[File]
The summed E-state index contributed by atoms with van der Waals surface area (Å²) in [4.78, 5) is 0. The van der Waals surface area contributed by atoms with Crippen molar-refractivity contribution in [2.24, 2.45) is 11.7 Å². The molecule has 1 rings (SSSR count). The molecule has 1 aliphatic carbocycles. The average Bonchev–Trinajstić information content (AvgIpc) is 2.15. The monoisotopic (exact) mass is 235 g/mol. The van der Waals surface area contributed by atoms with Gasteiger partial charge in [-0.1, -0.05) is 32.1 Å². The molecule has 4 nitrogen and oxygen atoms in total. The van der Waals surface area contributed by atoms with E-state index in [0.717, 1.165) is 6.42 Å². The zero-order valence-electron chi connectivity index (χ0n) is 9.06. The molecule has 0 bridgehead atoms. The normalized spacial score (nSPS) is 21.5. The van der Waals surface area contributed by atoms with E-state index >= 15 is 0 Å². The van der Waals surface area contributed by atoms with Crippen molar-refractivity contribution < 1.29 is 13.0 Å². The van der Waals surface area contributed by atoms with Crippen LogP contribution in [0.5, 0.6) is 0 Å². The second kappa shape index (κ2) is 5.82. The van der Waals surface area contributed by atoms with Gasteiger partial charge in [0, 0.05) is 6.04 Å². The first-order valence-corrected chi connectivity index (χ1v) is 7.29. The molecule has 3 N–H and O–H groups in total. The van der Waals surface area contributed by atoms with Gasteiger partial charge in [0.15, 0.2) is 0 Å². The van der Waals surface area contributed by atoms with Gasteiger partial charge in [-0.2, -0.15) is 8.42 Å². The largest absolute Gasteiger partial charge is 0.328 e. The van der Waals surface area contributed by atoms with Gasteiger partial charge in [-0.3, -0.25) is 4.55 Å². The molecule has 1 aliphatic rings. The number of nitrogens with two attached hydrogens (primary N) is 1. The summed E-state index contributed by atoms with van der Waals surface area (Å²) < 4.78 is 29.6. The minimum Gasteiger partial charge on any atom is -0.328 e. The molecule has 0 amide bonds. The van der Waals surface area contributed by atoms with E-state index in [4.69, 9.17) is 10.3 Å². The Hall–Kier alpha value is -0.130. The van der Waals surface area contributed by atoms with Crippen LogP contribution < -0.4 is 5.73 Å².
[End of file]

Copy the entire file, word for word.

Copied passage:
The summed E-state index contributed by atoms with van der Waals surface area (Å²) in [4.78, 5) is 0. The van der Waals surface area contributed by atoms with Crippen molar-refractivity contribution in [2.24, 2.45) is 11.7 Å². The molecule has 1 rings (SSSR count). The molecule has 1 aliphatic carbocycles. The average Bonchev–Trinajstić information content (AvgIpc) is 2.15. The monoisotopic (exact) mass is 235 g/mol. The van der Waals surface area contributed by atoms with Gasteiger partial charge in [-0.1, -0.05) is 32.1 Å². The molecule has 4 nitrogen and oxygen atoms in total. The van der Waals surface area contributed by atoms with E-state index in [0.717, 1.165) is 6.42 Å². The zero-order valence-electron chi connectivity index (χ0n) is 9.06. The molecule has 0 bridgehead atoms. The normalized spacial score (nSPS) is 21.5. The van der Waals surface area contributed by atoms with E-state index >= 15 is 0 Å². The van der Waals surface area contributed by atoms with Crippen molar-refractivity contribution < 1.29 is 13.0 Å². The van der Waals surface area contributed by atoms with Crippen LogP contribution in [0.5, 0.6) is 0 Å². The second kappa shape index (κ2) is 5.82. The van der Waals surface area contributed by atoms with Gasteiger partial charge in [0, 0.05) is 6.04 Å². The first-order valence-corrected chi connectivity index (χ1v) is 7.29. The molecule has 3 N–H and O–H groups in total. The van der Waals surface area contributed by atoms with Gasteiger partial charge in [0.15, 0.2) is 0 Å². The van der Waals surface area contributed by atoms with Gasteiger partial charge in [-0.2, -0.15) is 8.42 Å². The largest absolute Gasteiger partial charge is 0.328 e. The van der Waals surface area contributed by atoms with Gasteiger partial charge in [-0.3, -0.25) is 4.55 Å². The molecule has 1 aliphatic rings. The number of nitrogens with two attached hydrogens (primary N) is 1. The summed E-state index contributed by atoms with van der Waals surface area (Å²) < 4.78 is 29.6. The minimum Gasteiger partial charge on any atom is -0.328 e. The molecule has 0 amide bonds. The van der Waals surface area contributed by atoms with E-state index in [4.69, 9.17) is 10.3 Å². The Hall–Kier alpha value is -0.130. The van der Waals surface area contributed by atoms with Crippen LogP contribution < -0.4 is 5.73 Å².